Lactate metabolism

Tumor cells exist in an acidic microenvironment as a result of either anaerobic or aerobic glycolysis. In hypoxic conditions, cells must use glycolysis to generate energy (90). Aerobic glycolysis produces precursors for DNA and lipid synthesis (91). Lactic acid is the end-product of glycolysis, expelled from cells via monocarboxylic acid transporters (MCT; ref. 92). Acidity is created mainly by lactic acid via glycolysis (93). Although lactate was traditionally thought to be a glycolytic waste product, it is now established that lactate can be consumed by aerobic tumor cells; alanine and glutamate are primary catabolites (94). Consumption of lactate by aerobic tumor cells reserves glucose for hypoxic tumor cells deeper within the tumor (90). The sharing of energy substrates between aerobic and hypoxic tumor cells is a key mechanism for hypoxic tumor cell survival (90). It is not known whether immune cells can catabolize lactate.

Lactate, acidosis, pH, and immune response

In contrast to normal tissues, which possess an extracellular pH (pHe) of about 7.5, the median pHe in solid tumors is 6.8–7.0 (95, 96). Elevated lactate and the associated low tumor pHe impair lymphocyte cytotoxicity, chemotaxis, cellular respiration, and proliferation (97). At pHe < 6.5, in vitro random leukocyte motility is greatly decreased (98). At pHe < 6.7, lymphocyte and NK cell cytotoxic activities against leukemia target cells are approximately halved (99, 100). Similarly, NK cells cultured with 10 to 15 mmol/L lactate, a physiologic tumor lactate range (101, 102), exhibit 5-fold reduction in target cell cytotoxicity (103).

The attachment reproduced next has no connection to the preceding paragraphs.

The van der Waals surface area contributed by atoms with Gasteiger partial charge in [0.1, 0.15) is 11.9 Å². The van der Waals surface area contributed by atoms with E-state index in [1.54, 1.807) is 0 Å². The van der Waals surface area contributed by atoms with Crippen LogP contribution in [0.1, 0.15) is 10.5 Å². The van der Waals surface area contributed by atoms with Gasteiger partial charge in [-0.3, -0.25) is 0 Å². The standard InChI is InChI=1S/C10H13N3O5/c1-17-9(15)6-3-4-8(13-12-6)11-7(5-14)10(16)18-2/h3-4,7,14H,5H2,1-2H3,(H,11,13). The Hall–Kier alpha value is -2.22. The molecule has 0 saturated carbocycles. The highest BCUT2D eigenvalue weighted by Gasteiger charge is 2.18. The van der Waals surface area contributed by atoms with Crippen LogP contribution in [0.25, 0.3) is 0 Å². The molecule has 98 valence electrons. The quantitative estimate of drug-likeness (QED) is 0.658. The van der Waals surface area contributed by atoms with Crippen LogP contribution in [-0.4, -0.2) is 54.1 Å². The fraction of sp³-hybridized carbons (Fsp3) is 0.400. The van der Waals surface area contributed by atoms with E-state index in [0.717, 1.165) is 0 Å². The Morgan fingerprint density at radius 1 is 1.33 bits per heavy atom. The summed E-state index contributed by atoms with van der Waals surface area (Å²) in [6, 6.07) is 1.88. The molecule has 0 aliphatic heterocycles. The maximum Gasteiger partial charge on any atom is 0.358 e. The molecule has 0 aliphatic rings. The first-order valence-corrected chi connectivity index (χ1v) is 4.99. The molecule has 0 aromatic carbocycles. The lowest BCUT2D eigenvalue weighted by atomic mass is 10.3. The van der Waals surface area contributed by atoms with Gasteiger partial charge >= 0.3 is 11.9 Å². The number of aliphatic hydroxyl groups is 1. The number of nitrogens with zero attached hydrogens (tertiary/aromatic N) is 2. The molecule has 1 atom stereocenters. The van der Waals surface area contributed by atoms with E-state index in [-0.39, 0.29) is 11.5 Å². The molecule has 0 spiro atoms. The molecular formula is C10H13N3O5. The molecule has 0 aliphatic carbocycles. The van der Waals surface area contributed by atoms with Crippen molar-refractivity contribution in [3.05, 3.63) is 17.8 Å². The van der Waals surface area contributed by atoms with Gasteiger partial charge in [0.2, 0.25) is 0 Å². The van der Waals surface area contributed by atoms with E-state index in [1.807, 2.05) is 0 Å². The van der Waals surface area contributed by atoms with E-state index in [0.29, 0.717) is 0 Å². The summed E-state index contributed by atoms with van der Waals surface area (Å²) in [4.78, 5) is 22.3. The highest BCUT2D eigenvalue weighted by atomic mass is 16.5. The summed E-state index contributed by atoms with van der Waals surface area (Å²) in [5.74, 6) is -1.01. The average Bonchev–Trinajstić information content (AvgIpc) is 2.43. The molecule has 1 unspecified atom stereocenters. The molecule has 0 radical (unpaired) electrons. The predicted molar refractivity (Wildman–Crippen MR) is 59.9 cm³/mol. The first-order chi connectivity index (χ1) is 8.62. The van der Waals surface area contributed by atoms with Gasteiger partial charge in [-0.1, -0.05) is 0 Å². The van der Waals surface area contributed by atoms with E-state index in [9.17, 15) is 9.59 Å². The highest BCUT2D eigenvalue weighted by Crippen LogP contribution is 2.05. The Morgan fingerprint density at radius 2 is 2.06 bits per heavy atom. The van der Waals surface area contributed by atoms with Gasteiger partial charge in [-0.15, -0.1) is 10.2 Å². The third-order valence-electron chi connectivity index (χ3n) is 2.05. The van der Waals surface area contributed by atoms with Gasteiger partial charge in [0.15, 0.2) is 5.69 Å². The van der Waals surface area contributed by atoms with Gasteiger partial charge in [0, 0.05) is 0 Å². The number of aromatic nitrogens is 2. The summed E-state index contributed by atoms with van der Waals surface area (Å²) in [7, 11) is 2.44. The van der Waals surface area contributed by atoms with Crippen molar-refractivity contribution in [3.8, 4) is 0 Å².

Immunosuppression in acidic environments may partially be a consequence of compensatory shifts in T-cell metabolism (104), as activated T cells are particularly reliant on glycolysis (105). High lactate generated by tumor cells (106) disturbs the gradient that drives T-cell lactate efflux, because MCT1 facilitates lactate transport out of cells in a manner that is dependent upon the concentration gradient across the cell wall (107). Increased intracellular lactate suppresses T-cell metabolism and function (105).

Exercise and tumor lactate/acidity

Aerobic exercise normalizes the immunosuppressive, acidic tumor microenvironment. Treadmill running in mice with mammary carcinomas reduced tumor and circulating lactate concentrations by approximately 17% compared with sedentary counterparts (108). In sarcoma bearing rats (109), treadmill running decreased glucose conversion to lactate by approximately 50% in peripheral macrophages and lymphocytes. The reduction in tumor lactate production was accompanied by a 2-fold increase in peripheral macrophage phagocytic activity and a 75% increase in peripheral lymphocyte proliferation (measured in vitro). Although changes in the profile of peripheral immune cells in response to exercise do not necessarily reflect changes in the tumor, the study, nevertheless, demonstrates that reducing lactate exposure potentiates the immune function.